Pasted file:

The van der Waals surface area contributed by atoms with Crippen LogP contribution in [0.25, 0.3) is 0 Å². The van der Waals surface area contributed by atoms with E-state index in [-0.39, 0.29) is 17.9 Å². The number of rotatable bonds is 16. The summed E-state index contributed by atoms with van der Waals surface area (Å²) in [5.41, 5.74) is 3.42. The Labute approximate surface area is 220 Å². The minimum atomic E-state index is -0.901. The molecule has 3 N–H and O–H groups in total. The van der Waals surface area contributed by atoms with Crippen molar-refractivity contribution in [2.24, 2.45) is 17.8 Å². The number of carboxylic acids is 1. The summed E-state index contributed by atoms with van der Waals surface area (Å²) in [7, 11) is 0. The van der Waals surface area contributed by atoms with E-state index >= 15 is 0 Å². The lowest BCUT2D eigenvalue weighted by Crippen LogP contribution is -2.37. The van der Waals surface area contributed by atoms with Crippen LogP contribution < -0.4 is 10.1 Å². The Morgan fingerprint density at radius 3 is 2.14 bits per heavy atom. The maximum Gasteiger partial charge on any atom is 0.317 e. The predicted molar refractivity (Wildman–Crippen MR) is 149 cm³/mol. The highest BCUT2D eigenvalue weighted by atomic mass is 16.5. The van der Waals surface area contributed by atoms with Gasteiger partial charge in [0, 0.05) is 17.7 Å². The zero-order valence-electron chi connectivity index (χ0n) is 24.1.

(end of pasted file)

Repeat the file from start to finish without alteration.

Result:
The van der Waals surface area contributed by atoms with Crippen LogP contribution in [0.25, 0.3) is 0 Å². The van der Waals surface area contributed by atoms with E-state index in [-0.39, 0.29) is 17.9 Å². The number of rotatable bonds is 16. The summed E-state index contributed by atoms with van der Waals surface area (Å²) in [5.41, 5.74) is 3.42. The Labute approximate surface area is 220 Å². The minimum atomic E-state index is -0.901. The molecule has 3 N–H and O–H groups in total. The van der Waals surface area contributed by atoms with Crippen molar-refractivity contribution in [2.24, 2.45) is 17.8 Å². The number of carboxylic acids is 1. The summed E-state index contributed by atoms with van der Waals surface area (Å²) in [7, 11) is 0. The van der Waals surface area contributed by atoms with E-state index >= 15 is 0 Å². The lowest BCUT2D eigenvalue weighted by Crippen LogP contribution is -2.37. The van der Waals surface area contributed by atoms with Crippen LogP contribution < -0.4 is 10.1 Å². The Morgan fingerprint density at radius 3 is 2.14 bits per heavy atom. The maximum Gasteiger partial charge on any atom is 0.317 e. The predicted molar refractivity (Wildman–Crippen MR) is 149 cm³/mol. The highest BCUT2D eigenvalue weighted by atomic mass is 16.5. The van der Waals surface area contributed by atoms with Gasteiger partial charge in [0, 0.05) is 17.7 Å². The zero-order valence-electron chi connectivity index (χ0n) is 24.1.